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Kuno

A math problem I believe...

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I''ve been mulling over what type of game I should make. Seems everyone and there mother is making an RPG. Not that this is a bad thing mind you, I love RPGs. But I wanted to create something different. So I thought I''d try my hand at making a turn-based strategy game. Kinda like Advance Wars for the Gameboy Advance. Now I''m not designing the game at the moment. I''m trying different things out to see how to do them. Like little demos. I have made a Bitblt demo, I''ve moved a character tile-by-tile with collision detection and I''ve done smooth walking with collision detection. But now I''ve hit a road block and I believe its because my math background isn''t what it needs to be. As an example I will use Advance Wars to explain this. The infantry unit is able to move 3 spaces and its vision range is 2. When you goto move the unit a movement diamond appears. It looks like this: * *** ***** ***P*** ***** *** * ''P'' is the unit I know there are ways of doing this with out complex math. But I''m looking for the easiest way possible. I''ve never taken Calc or Trig so I''m hoping the answer doesn''t involve either of them. If it does please use small words Kuno

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actually if it could move three spaces it would look like this:
*
***
*****
***P***
*****
***
*
i have the game and the idea is great. but regarding math. hm...... im taking pre-cal right now. u know what? im gonna go work on a program to find it out for u. k?

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I think I''ve figured something out:

The infantry unit is in the center. Movement is in 2-dimensions. This is how the possible movements break down:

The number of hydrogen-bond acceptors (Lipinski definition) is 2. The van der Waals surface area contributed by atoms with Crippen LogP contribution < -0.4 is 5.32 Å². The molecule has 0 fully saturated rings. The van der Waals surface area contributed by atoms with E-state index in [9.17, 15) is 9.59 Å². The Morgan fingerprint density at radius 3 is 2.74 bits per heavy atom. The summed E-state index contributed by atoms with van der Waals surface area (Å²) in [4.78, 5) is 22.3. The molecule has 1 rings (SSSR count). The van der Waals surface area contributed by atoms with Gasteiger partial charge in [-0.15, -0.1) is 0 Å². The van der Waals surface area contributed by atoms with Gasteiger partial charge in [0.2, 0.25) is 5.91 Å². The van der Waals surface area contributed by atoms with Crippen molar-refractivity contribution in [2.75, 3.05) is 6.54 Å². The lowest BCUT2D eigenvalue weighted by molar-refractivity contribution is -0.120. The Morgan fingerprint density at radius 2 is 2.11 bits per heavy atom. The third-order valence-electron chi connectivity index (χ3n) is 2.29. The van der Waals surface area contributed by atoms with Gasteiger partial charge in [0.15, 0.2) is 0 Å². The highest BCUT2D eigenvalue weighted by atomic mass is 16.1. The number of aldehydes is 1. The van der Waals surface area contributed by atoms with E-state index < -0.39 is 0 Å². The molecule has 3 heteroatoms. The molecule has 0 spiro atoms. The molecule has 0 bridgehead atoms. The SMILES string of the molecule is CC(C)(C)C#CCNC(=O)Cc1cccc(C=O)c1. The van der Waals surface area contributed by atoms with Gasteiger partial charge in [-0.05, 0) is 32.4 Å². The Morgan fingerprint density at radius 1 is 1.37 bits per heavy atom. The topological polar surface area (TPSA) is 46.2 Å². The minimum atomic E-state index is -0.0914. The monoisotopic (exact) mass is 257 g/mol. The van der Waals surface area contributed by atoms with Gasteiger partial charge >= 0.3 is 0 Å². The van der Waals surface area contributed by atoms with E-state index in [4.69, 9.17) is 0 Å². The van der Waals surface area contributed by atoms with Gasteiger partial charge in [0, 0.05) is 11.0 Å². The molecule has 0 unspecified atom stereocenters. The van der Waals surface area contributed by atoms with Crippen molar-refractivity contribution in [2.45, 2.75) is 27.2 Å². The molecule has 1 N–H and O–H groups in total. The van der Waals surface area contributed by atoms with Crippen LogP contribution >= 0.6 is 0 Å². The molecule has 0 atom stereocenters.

1) 3 UP
2) 2 UP 1 LEFT or 2 UP 1 RIGHT
3) 1 UP 2 LEFT or 1 UP 2 RIGHT
4) 0 UP/DOWN 3 LEFT or 0 UP/DOWN 3 RIGHT
5) 1 DOWN 2 LEFT or 1 DOWN 2 RIGHT
6) 2 DOWN 1 LEFT or 2 DOWN 2 RIGHT
7) 3 DOWN

Now what if the unit can move n squares?

If the unit can move n squares, the pattern starts by highlighting the space n squares above the unit. Then it moves one square down from that and highlights n - 1 squares to its left and right, then it moves down one square and highlights n - 2 squares to its left and right.

Follow this pattern again from the bottom working your way up and you have the desired diamond. There''s probably a more efficient solution and hopefully this idea will help you find it more quickly. I''m interested in finding a simple solution to this problem myself.

This isn''''t life in the fast lane, it''''s life in the oncoming traffic.
-- Terry Pratchett

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two ways: either just decide by distance for each cell within a rectangle around your pos (dist=sqrt((c-p)*(c-p)))

or the better way: already start finding the path:

start at p, move 1 in each possible direction and store the new cell in a list/array, highlight cell. for each cell in list repeat this until you moved n fields (and only add fields that arent in the list, except you like jumping back and forth between two cells *g*).

just imagine a tree, each node has 4 children and you collect all leafs to a depth of n.

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Guest Anonymous Poster
If you''re standing in position p=(px,py) then you can walk to every position q=(qx,qy) iff |px-qx|+|py-qy|<=n, where n is the maximumm number of moves.

|x| = x if x>=0, -x otherwise.

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